Since starting the company in 2009, I’m continually inspired by the creativity of entrepreneurs and how they’ve found new and inspirational ways to apply crowdsourcing. From crowdfunding, ridesharing, coworking and delivery services to even “pet Airbnb,” the gig economy marketplace is homing in on specific consumer and business needs and delivering.

2 Key Tools for Innovation in P&C

Imagine this: two separate kingdoms, the kingdom of P&C insurers and the kingdom of agencies and brokers. Within each kingdom, each insurer and agency is represented by its own little house, and every little house has a door. Each door can open both ways and represents a way to communicate and share data – and these kingdoms need to share lots of data.

The only way to send data between houses is to build deep trenches. Building a trench is difficult, expensive and time-consuming. And the P&C insurer must dig the trench to each agent or broker, then knock on every agency’s and broker’s door to see if they will open it and allow data to be shared.

In the world I have described, insurers are very busy building these trenches to the agencies and brokers. Insurers spend a great deal of time, money and resources. Yet, when the insurers finally get to knocking on all the doors, they find that some agencies have their doors wide open and are ready; that some will open their doors eventually; but that others have no desire to ever open their doors.

What’s more, many insurers won’t fund the trench digging, so agencies may want a connection but are left without the trench.

For the kingdoms of the insurers and of the agents and brokers, the system is not built for success.

What I just described is reality. Insurers and agencies have to share data for policies, billing and claims. But the cost, risk and payback are deterrents. Even the will to communicate is not always there.

The formalities and costs to share data are what I described as trenches. Missing or incomplete “trenches” result in missed opportunities, inefficiencies, misinformation and misunderstandings. For example, what an insurer might view as a small book of business not worth investment might be a huge book for some agencies. Sometimes, the lack of understanding between the two “kingdoms” can be astounding.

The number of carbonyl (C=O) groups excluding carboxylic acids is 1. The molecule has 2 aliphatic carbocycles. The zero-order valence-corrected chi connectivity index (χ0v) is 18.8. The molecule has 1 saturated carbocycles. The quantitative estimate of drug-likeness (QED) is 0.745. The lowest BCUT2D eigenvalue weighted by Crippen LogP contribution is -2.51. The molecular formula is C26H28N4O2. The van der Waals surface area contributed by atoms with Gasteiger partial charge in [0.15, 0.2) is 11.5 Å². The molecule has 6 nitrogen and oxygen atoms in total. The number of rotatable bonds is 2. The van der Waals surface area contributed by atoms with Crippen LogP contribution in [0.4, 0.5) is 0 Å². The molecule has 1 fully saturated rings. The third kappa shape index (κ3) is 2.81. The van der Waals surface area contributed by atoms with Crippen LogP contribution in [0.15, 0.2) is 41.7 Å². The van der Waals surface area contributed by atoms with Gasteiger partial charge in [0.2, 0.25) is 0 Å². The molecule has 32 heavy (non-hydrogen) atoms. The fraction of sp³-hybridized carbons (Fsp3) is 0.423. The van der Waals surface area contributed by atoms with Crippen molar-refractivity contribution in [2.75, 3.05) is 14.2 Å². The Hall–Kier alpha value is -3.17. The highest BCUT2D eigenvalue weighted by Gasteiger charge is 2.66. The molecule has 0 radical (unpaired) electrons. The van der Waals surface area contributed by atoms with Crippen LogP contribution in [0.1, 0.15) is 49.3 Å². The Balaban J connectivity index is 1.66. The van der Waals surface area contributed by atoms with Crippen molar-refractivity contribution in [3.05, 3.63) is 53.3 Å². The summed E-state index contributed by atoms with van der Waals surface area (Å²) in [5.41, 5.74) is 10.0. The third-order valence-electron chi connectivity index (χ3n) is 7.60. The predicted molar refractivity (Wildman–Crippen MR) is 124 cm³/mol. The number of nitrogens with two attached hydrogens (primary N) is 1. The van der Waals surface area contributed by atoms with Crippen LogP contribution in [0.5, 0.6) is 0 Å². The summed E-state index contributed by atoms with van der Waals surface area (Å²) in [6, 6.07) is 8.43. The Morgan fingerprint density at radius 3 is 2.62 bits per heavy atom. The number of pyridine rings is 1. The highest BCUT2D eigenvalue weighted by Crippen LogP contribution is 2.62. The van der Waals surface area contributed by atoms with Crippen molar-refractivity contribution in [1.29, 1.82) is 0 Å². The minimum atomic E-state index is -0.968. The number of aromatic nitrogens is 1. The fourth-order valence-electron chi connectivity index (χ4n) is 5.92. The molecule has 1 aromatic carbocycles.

Yet we continue to go down this path, just as we have for many, many years.

We have an opportunity to rethink our situation. Two key tools of innovation can bridge the gap between insurers and agents: ideation and crowd sourcing. These may sound like buzz words, but, by allowing varied groups to have a voice in solving challenges, ideation and crowd sourcing can allow decision makers to see data trends across segments of organizations. More importantly, ideation and crowd sourcing can offer solutions to challenges for little to no investment through the ideas of people who wouldn’t otherwise necessarily have “a seat at the table.”

We know what we hear from agents: that, as we described in the “two kingdoms,” sometimes there are agent houses with no trenches even being built to them. We also know that insurers sometimes find that, even after all the work of establishing trenches, some agents keep their doors closed. Utilizing innovation tools to communicate these pain points and search for a better method of business is a great step forward.

But what can insurers do right now to solve the challenge of the two kingdoms?

In the short term, insurers can demand that all leading vendors of agency management systems and policy administration, billing and claims management systems have adapters built in and ready for plug and play for all lines of business and transactions. This would improve implementation time, reduce investments and essentially remove the “closed doors” problem facing insurers.

In the long term, invest in ideation and crowd sourcing to redesign the connections between insurers and agencies. Listen to the pain points and notice trends. Crowd sourcing will offer powerful data to build a better system. Start posing questions to your own organization like, “How do we leverage the cloud and big data concept to rethink the 40-year-old point-to-point integrations?”